When we retire, we step into a new phase of our lives. Many people downsize and enjoy new activities and social benefits. But what happens if your adult children are struggling financially and want to move back home? It is a dilemma many families face. The transition to adulthood is a difficult one for many families. Many of my friends are still supporting children who are in their twenties and even thirties. They are frustrated with the situation but unsure of just how to give their children financial guidance and direction while moving them out on their own.
I understand the dilemma. The current economic situation makes financial independence difficult to obtain. Your children are comfortable in your home, and perhaps you enjoy knowing they are safe and secure in your nest. As they get older, though, they create a financial and relational burden on the rest of the family. It’s time to push the bird from the nest. But how? Here are some tips.
Tip #1 – Increase His Discomfort
Home is a comfortable place. The furniture is comfortable. The routine is familiar. My friend still does her son’s laundry even though he’s 25! Why would he want to assume responsibility for his physical and financial needs? Unless you wish to care for your adult children indefinitely, you need to increase their discomfort.
Do not give your child money. If you must, loan him money for a set period of time and charge interest. Ask your child to purchase his own food and take care of his own physical needs. If he doesn’t know how to wash his clothes, this is an excellent time for a lesson.
Tip #2 – Charge Rent
Out in the real world, your child will need to pay for his own housing. Your responsibility as a parent to provide housing ended when your child reached adulthood. I know it sounds harsh, but why would your child pay for housing elsewhere when he can live with you for free?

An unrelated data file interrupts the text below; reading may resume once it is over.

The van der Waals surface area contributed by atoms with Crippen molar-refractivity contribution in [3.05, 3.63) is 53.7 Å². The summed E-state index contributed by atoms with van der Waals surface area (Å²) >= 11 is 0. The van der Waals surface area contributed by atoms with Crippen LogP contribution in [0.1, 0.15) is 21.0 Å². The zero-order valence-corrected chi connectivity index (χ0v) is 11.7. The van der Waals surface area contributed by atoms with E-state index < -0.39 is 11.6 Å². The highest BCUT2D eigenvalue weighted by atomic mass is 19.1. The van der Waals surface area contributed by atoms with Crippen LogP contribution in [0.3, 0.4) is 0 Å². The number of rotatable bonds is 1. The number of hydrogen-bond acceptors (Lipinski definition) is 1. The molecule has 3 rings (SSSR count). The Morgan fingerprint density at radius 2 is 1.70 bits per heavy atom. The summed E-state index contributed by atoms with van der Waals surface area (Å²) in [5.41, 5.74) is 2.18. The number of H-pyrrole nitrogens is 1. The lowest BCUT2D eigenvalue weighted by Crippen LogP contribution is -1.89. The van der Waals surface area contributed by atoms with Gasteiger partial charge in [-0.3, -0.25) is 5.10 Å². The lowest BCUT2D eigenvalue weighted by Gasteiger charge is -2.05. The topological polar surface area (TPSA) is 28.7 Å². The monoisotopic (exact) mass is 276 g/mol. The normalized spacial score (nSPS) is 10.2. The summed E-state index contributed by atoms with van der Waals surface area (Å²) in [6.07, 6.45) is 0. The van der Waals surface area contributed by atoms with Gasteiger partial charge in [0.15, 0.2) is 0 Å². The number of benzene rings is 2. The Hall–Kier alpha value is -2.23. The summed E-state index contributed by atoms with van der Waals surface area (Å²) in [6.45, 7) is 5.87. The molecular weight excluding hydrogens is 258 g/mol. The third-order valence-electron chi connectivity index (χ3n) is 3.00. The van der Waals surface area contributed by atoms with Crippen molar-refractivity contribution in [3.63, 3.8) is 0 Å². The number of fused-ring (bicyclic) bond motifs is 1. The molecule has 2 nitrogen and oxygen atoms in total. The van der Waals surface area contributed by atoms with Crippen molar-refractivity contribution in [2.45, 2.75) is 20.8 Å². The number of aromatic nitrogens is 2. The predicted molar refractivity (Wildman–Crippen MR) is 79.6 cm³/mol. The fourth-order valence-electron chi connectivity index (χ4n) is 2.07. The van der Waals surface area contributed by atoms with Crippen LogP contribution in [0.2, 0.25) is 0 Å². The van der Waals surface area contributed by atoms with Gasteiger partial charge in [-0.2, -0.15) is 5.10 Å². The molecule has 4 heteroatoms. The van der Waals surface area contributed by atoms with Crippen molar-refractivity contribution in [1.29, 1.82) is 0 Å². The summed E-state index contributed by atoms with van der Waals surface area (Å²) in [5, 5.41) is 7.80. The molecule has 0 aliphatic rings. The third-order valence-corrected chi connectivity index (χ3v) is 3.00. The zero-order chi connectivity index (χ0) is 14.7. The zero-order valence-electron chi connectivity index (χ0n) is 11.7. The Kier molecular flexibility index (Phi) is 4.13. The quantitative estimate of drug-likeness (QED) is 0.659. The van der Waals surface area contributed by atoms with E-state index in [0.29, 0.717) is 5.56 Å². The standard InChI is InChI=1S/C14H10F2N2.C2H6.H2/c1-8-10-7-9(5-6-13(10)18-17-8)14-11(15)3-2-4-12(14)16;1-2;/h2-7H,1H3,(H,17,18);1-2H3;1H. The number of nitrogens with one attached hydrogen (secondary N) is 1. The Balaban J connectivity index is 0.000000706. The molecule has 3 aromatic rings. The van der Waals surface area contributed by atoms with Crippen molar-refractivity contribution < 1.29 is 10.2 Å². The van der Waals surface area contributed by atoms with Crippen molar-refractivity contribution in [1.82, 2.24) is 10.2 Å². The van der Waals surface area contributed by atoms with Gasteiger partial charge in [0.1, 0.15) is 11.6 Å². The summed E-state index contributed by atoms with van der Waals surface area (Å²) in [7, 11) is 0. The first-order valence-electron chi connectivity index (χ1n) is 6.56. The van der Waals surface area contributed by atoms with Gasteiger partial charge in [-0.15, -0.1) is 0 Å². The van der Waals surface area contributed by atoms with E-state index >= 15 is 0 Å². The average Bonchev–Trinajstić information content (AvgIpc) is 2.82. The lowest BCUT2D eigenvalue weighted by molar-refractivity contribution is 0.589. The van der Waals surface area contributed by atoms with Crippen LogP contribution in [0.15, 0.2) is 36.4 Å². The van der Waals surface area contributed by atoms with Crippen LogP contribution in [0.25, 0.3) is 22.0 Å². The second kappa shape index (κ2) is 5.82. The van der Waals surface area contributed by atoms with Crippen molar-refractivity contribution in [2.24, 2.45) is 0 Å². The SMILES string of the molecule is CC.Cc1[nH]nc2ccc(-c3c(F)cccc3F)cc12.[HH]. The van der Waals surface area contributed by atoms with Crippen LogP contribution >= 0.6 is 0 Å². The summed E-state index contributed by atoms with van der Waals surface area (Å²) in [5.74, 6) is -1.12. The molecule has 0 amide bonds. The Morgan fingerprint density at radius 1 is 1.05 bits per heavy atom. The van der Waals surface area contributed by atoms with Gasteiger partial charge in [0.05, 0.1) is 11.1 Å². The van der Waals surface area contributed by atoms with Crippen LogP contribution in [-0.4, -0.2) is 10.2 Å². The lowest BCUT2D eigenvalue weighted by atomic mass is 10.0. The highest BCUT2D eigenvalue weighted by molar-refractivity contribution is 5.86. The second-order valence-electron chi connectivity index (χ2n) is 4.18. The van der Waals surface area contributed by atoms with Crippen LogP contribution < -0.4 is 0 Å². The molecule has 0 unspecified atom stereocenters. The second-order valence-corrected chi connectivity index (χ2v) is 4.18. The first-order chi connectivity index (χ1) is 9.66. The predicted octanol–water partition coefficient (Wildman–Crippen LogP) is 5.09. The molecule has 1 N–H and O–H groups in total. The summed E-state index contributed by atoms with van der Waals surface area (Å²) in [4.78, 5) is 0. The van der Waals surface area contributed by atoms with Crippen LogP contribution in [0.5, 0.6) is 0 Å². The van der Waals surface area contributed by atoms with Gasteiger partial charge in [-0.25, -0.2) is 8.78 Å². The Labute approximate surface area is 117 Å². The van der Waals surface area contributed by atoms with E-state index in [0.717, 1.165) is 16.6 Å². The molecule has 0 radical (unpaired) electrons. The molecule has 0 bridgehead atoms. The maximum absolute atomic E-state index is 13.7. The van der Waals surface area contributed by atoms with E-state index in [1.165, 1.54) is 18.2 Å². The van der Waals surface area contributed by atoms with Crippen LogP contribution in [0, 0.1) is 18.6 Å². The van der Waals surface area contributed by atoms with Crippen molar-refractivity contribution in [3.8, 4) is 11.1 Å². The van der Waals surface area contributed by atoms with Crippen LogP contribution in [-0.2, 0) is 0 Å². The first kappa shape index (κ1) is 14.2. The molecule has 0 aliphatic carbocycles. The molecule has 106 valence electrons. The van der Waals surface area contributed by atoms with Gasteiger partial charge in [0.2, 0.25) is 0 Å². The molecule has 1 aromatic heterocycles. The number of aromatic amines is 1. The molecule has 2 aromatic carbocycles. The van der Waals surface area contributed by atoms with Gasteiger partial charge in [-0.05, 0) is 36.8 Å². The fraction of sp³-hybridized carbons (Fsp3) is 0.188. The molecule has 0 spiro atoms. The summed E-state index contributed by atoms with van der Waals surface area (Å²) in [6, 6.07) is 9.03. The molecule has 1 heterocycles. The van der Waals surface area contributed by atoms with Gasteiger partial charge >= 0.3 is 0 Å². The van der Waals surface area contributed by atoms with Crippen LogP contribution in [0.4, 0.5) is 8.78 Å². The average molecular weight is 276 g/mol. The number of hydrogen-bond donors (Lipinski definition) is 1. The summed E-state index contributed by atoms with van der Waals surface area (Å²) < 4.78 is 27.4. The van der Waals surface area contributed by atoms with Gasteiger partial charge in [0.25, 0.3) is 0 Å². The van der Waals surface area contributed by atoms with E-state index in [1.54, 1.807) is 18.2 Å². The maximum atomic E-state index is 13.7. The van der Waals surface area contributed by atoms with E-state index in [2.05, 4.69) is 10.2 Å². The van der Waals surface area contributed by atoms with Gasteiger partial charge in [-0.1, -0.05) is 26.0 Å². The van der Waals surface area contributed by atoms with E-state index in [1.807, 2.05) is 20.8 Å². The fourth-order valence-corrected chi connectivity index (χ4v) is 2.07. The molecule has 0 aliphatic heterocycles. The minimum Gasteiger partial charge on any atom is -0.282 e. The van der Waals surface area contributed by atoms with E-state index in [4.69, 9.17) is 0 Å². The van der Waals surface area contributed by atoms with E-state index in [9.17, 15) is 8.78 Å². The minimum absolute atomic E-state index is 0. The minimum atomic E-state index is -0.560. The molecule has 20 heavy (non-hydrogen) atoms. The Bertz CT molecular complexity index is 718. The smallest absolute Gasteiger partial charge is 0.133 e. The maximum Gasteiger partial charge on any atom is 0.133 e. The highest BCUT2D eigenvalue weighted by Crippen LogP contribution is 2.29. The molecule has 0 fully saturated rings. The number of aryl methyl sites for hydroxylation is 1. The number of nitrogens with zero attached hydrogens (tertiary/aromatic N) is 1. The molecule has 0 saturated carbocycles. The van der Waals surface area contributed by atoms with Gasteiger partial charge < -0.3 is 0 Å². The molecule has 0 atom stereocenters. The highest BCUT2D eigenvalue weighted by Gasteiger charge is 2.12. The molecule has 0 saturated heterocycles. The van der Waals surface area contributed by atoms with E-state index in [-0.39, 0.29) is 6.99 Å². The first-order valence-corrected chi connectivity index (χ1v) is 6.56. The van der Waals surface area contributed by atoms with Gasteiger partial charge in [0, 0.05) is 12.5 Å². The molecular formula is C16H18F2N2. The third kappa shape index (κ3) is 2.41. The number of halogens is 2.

In some circumstances your child might not have a job or any income. In that case, require that looking for a job becomes his full time responsibility. I would continue to charge him rent and log it as a debt he must someday pay. The pressure will motivate him to search diligently for work. You can always choose to forgive the debt in the future if you like.
Tip #3 – Limit Privileges
My friend realized one day that her son was watching cable television and using the internet all day rather than looking for a job. She was so frustrated that she removed his television and internet privileges and required he “pay to play” with the luxury items in her home. Talk about making him uncomfortable! He started seeking employment in earnest.
Tip #4 – Their Debt is Their Problem
In my twenties I went through a period of financial difficulty. While I was struggling to pay off debt my parents allowed me to move back into their home. During that time I was focused about reducing my debt load. They knew I was working with credit debt management professionals to get my financial house in order.
If your adult child is living with you because of a high debt load, remember that their debt is their problem. Don’t assume responsibility for it yourself. Require, as my parents did, that your child is actively working to resolve the issue. If he resists you may need to reconsider your gracious offer of opening your home.
Tip #5 – Get Actively Involved in the Situation
My parents had another rule which I hated at the time but benefited from greatly. I had no expectation of financial privacy while I was living in their home. I understood that I was living there out of their grace, and I was forced to yield to their intervention. Let me explain.
I was learning how to budget at this point in my life. Chances are your adult child doesn’t budget his money and furthermore has little desire to do so. My parents went over my budget and helped me refine it. They held me accountable to my budget during the time I lived with them. This level of financial guidance and instruction helped me get my affairs in order.
Do you know if your child budgets? Is he living in your home and spending money more freely than you are able to? You can judge his interest in supporting himself by his habits and lifestyle. If your child is making no serious attempts to support himself, it’s time for you to step into the situation. Far from cruel, it’s in fact the most loving and responsible step you can make.
About the Author: Melissa Cameron is the adult child of two loving and gracious parents. While experiencing a time of financial difficulty in her twenties, her parents gave her the support and accountability she needed. Ms. Cameron credits their leadership as one of the factors that helped her attain financial freedom. She gets a lot of her information on financial assistance from www.debtmanagementplans.uk.com.